How do you find the asymptotes for g(x) = (2x^2 - 8x) / (x^2 - 6x + 8)?

Jan 17, 2016

$x = 2$ is a vertical asymptote and $y = 2$ is a horizontal asymptote.

Explanation:

Start by factorizing the numerator and denominator to obtain

$g \left(x\right) = \frac{2 x \left(x - 4\right)}{\left(x - 4\right) \left(x - 2\right)} = \frac{2 x}{x - 2}$.

Since we cannot divide by zero as it is undefined, the function may not have inputs that lead to division by zero.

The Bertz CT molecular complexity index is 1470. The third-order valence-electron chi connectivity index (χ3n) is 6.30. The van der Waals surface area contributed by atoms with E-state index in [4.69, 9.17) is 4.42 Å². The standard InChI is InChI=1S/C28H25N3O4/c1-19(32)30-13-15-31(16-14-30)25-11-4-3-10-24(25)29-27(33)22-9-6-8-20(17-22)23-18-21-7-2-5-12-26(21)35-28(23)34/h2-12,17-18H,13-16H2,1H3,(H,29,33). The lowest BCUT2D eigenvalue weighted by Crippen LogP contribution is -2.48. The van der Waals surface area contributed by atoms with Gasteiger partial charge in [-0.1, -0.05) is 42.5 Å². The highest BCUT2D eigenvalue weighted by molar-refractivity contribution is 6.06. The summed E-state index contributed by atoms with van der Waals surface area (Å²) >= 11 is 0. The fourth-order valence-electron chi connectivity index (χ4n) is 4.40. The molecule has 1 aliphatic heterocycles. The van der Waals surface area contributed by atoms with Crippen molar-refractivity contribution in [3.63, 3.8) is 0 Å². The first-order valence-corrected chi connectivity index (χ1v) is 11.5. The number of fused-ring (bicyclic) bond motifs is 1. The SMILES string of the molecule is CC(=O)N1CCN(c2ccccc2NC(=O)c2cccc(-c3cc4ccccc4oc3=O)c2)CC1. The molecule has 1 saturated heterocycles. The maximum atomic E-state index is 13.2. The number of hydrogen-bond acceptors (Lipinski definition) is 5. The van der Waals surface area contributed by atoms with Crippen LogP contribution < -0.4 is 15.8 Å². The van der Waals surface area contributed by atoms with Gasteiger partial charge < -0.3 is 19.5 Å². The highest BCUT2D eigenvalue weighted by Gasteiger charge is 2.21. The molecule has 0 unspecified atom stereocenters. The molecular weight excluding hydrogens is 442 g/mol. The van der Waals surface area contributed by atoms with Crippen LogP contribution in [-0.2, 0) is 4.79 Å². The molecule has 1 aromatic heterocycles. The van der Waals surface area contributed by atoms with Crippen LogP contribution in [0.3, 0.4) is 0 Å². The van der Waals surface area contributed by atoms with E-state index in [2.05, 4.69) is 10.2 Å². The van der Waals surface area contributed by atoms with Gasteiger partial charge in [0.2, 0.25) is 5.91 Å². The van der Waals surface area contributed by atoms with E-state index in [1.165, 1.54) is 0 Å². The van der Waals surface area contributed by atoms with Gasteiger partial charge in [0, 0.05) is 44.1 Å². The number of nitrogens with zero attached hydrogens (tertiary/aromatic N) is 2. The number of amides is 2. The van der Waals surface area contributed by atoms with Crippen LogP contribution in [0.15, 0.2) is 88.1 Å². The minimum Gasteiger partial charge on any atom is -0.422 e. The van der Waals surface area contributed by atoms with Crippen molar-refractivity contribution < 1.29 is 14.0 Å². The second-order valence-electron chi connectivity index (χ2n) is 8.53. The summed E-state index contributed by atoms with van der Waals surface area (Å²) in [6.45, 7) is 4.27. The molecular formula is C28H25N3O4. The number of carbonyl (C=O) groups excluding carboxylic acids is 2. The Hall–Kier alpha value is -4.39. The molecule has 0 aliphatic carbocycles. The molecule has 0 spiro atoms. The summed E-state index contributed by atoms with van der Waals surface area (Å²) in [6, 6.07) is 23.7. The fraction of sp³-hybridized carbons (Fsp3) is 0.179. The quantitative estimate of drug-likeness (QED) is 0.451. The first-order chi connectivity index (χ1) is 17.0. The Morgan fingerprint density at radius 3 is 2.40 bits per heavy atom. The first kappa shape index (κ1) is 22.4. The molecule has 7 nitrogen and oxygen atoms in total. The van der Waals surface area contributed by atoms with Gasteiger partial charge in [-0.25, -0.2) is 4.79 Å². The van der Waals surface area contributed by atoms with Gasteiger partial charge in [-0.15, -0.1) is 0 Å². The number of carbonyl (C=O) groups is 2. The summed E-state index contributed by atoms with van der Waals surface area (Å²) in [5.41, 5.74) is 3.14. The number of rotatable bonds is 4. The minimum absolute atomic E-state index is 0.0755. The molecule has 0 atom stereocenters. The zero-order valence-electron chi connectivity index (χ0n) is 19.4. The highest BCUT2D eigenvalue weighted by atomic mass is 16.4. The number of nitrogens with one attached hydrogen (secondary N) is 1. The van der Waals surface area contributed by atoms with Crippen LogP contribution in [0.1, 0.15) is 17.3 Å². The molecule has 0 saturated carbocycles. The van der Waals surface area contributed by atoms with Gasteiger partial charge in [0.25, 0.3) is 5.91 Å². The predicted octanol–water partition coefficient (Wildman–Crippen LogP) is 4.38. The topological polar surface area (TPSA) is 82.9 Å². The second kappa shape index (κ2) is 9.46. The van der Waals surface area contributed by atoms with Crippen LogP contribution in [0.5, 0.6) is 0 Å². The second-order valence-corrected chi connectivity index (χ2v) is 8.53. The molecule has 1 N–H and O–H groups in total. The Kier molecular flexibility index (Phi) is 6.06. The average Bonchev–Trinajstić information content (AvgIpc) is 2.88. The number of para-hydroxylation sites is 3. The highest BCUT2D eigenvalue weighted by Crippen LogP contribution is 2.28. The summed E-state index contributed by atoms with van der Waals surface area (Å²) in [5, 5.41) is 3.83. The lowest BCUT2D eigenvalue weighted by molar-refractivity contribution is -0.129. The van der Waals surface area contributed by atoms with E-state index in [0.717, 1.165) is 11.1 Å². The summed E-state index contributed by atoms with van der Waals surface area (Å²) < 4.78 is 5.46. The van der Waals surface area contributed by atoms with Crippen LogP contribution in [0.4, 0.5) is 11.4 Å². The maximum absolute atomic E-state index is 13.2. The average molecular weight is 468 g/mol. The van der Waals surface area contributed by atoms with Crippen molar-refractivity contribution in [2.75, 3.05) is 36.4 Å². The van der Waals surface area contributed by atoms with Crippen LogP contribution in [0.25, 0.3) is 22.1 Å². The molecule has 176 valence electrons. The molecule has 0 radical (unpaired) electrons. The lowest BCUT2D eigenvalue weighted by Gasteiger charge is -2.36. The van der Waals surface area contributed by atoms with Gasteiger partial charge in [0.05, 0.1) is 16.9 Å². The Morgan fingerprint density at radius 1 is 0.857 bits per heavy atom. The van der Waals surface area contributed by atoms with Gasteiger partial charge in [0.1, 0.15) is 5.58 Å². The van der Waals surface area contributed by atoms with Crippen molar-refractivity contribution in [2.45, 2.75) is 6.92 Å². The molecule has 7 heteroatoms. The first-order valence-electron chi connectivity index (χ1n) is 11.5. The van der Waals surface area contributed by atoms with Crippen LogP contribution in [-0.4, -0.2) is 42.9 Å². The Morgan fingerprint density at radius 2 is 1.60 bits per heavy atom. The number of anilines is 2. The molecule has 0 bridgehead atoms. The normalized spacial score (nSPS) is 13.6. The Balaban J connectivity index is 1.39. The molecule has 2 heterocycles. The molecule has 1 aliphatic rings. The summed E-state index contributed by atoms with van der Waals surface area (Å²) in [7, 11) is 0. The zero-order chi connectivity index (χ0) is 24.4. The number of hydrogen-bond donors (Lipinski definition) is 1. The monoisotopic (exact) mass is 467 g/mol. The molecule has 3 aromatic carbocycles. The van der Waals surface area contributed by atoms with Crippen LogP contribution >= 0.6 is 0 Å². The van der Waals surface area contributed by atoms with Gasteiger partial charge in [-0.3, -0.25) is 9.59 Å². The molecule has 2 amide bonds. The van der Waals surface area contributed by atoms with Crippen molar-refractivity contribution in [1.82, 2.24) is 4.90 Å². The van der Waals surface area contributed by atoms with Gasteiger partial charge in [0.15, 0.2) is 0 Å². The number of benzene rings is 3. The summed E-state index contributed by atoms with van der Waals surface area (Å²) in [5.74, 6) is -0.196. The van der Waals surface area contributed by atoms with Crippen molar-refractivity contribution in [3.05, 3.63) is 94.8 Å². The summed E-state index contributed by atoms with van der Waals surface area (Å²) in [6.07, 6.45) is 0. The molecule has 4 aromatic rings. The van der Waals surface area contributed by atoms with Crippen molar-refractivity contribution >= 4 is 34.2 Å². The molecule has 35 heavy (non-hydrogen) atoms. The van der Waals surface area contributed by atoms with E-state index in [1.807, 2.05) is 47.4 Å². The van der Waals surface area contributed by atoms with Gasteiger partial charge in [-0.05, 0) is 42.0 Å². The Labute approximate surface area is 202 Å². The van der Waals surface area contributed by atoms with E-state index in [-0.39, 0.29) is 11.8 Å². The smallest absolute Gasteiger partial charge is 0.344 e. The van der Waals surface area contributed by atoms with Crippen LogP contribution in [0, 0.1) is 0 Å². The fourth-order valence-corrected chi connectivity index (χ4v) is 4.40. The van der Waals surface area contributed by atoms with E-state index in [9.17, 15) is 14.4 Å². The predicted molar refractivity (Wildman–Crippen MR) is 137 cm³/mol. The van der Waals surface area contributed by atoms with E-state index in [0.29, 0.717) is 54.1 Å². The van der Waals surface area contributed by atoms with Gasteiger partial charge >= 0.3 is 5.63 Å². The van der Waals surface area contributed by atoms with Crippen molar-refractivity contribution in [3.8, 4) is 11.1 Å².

Hence $x = 2$ is a vertical asymptote.

Since the other factor cancelled out, it implies that $x = 4$ is a removable discontinuity.

There are no even square roots to consider so no more vertical asymptotes.

Now to find horizontal asymptotes, we investigate the limit of the function at positive and negative infinity :

${\lim}_{x \to \pm \infty} g \left(x\right) = 2$, since the highest powers dominate the function at infinity.

Hence $y = 2$ is a horizontal asymptote.

The graph of the function verifies this :

graph{(2x^2-8x)/(x^2-6x+8) [-14.33, 17.71, -6.43, 9.59]}